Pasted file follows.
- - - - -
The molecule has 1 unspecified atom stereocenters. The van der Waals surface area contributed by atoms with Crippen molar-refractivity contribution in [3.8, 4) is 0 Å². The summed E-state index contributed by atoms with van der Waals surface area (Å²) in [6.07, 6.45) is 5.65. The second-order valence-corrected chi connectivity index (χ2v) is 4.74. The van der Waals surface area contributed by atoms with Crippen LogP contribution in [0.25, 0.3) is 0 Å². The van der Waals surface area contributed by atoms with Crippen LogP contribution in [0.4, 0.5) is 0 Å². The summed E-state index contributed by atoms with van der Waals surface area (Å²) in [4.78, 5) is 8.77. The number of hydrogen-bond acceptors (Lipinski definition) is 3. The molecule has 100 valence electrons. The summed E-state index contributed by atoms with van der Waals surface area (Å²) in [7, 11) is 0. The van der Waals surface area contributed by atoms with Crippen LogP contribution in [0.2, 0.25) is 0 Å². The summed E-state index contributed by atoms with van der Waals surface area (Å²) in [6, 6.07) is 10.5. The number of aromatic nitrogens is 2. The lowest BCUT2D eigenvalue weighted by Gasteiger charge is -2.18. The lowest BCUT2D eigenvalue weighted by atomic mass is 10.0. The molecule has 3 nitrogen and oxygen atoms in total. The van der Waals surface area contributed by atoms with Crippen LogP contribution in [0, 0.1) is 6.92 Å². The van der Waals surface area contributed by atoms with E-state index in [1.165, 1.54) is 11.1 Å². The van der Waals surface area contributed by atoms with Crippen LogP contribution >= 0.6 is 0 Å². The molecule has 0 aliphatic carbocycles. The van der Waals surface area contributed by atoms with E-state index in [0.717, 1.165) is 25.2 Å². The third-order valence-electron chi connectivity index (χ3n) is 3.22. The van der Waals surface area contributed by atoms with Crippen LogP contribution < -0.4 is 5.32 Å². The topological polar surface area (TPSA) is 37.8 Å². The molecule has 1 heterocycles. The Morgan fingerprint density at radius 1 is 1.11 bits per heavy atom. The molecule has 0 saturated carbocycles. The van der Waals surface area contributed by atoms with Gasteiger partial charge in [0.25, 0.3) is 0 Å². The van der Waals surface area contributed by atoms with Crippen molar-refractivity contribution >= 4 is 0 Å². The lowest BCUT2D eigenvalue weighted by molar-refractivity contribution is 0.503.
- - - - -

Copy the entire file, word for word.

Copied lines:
The molecule has 1 unspecified atom stereocenters. The van der Waals surface area contributed by atoms with Crippen molar-refractivity contribution in [3.8, 4) is 0 Å². The summed E-state index contributed by atoms with van der Waals surface area (Å²) in [6.07, 6.45) is 5.65. The second-order valence-corrected chi connectivity index (χ2v) is 4.74. The van der Waals surface area contributed by atoms with Crippen LogP contribution in [0.25, 0.3) is 0 Å². The van der Waals surface area contributed by atoms with Crippen LogP contribution in [0.4, 0.5) is 0 Å². The summed E-state index contributed by atoms with van der Waals surface area (Å²) in [4.78, 5) is 8.77. The number of hydrogen-bond acceptors (Lipinski definition) is 3. The molecule has 100 valence electrons. The summed E-state index contributed by atoms with van der Waals surface area (Å²) in [7, 11) is 0. The van der Waals surface area contributed by atoms with Crippen LogP contribution in [0.2, 0.25) is 0 Å². The summed E-state index contributed by atoms with van der Waals surface area (Å²) in [6, 6.07) is 10.5. The number of aromatic nitrogens is 2. The lowest BCUT2D eigenvalue weighted by Gasteiger charge is -2.18. The lowest BCUT2D eigenvalue weighted by atomic mass is 10.0. The molecule has 3 nitrogen and oxygen atoms in total. The van der Waals surface area contributed by atoms with Crippen LogP contribution in [0, 0.1) is 6.92 Å². The van der Waals surface area contributed by atoms with E-state index in [1.165, 1.54) is 11.1 Å². The van der Waals surface area contributed by atoms with Crippen LogP contribution >= 0.6 is 0 Å². The molecule has 0 aliphatic carbocycles. The van der Waals surface area contributed by atoms with E-state index in [0.717, 1.165) is 25.2 Å². The third-order valence-electron chi connectivity index (χ3n) is 3.22. The van der Waals surface area contributed by atoms with Crippen LogP contribution < -0.4 is 5.32 Å². The topological polar surface area (TPSA) is 37.8 Å². The molecule has 1 heterocycles. The Morgan fingerprint density at radius 1 is 1.11 bits per heavy atom. The molecule has 0 saturated carbocycles. The van der Waals surface area contributed by atoms with Gasteiger partial charge in [0.25, 0.3) is 0 Å². The van der Waals surface area contributed by atoms with Crippen molar-refractivity contribution >= 4 is 0 Å². The lowest BCUT2D eigenvalue weighted by molar-refractivity contribution is 0.503.